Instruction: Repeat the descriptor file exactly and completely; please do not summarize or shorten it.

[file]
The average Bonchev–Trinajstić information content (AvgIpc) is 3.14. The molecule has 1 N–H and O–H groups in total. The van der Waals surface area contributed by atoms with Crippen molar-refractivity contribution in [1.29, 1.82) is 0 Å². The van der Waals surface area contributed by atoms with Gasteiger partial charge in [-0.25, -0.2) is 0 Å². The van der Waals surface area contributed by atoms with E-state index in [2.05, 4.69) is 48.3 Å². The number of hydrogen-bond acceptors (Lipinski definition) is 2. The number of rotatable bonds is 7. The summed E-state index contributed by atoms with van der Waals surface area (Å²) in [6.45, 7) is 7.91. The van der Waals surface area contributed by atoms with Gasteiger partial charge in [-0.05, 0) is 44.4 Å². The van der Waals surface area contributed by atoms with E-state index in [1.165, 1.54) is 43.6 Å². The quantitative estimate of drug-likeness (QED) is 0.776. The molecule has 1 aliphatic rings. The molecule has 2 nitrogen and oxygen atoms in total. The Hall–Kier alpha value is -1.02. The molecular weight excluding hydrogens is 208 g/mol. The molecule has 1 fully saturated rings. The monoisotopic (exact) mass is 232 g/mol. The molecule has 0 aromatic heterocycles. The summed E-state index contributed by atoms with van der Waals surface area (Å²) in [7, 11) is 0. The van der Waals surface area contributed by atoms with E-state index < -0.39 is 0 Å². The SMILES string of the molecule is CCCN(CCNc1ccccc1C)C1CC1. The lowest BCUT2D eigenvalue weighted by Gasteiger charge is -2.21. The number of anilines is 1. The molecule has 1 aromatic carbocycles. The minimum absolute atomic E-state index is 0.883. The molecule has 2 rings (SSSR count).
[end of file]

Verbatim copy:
The average Bonchev–Trinajstić information content (AvgIpc) is 3.14. The molecule has 1 N–H and O–H groups in total. The van der Waals surface area contributed by atoms with Crippen molar-refractivity contribution in [1.29, 1.82) is 0 Å². The van der Waals surface area contributed by atoms with Gasteiger partial charge in [-0.25, -0.2) is 0 Å². The van der Waals surface area contributed by atoms with E-state index in [2.05, 4.69) is 48.3 Å². The number of hydrogen-bond acceptors (Lipinski definition) is 2. The number of rotatable bonds is 7. The summed E-state index contributed by atoms with van der Waals surface area (Å²) in [6.45, 7) is 7.91. The van der Waals surface area contributed by atoms with Gasteiger partial charge in [-0.05, 0) is 44.4 Å². The van der Waals surface area contributed by atoms with E-state index in [1.165, 1.54) is 43.6 Å². The quantitative estimate of drug-likeness (QED) is 0.776. The molecule has 1 aliphatic rings. The molecule has 2 nitrogen and oxygen atoms in total. The Hall–Kier alpha value is -1.02. The molecular weight excluding hydrogens is 208 g/mol. The molecule has 1 fully saturated rings. The monoisotopic (exact) mass is 232 g/mol. The molecule has 0 aromatic heterocycles. The summed E-state index contributed by atoms with van der Waals surface area (Å²) in [7, 11) is 0. The van der Waals surface area contributed by atoms with E-state index < -0.39 is 0 Å². The SMILES string of the molecule is CCCN(CCNc1ccccc1C)C1CC1. The lowest BCUT2D eigenvalue weighted by Gasteiger charge is -2.21. The number of anilines is 1. The molecule has 1 aromatic carbocycles. The minimum absolute atomic E-state index is 0.883. The molecule has 2 rings (SSSR count).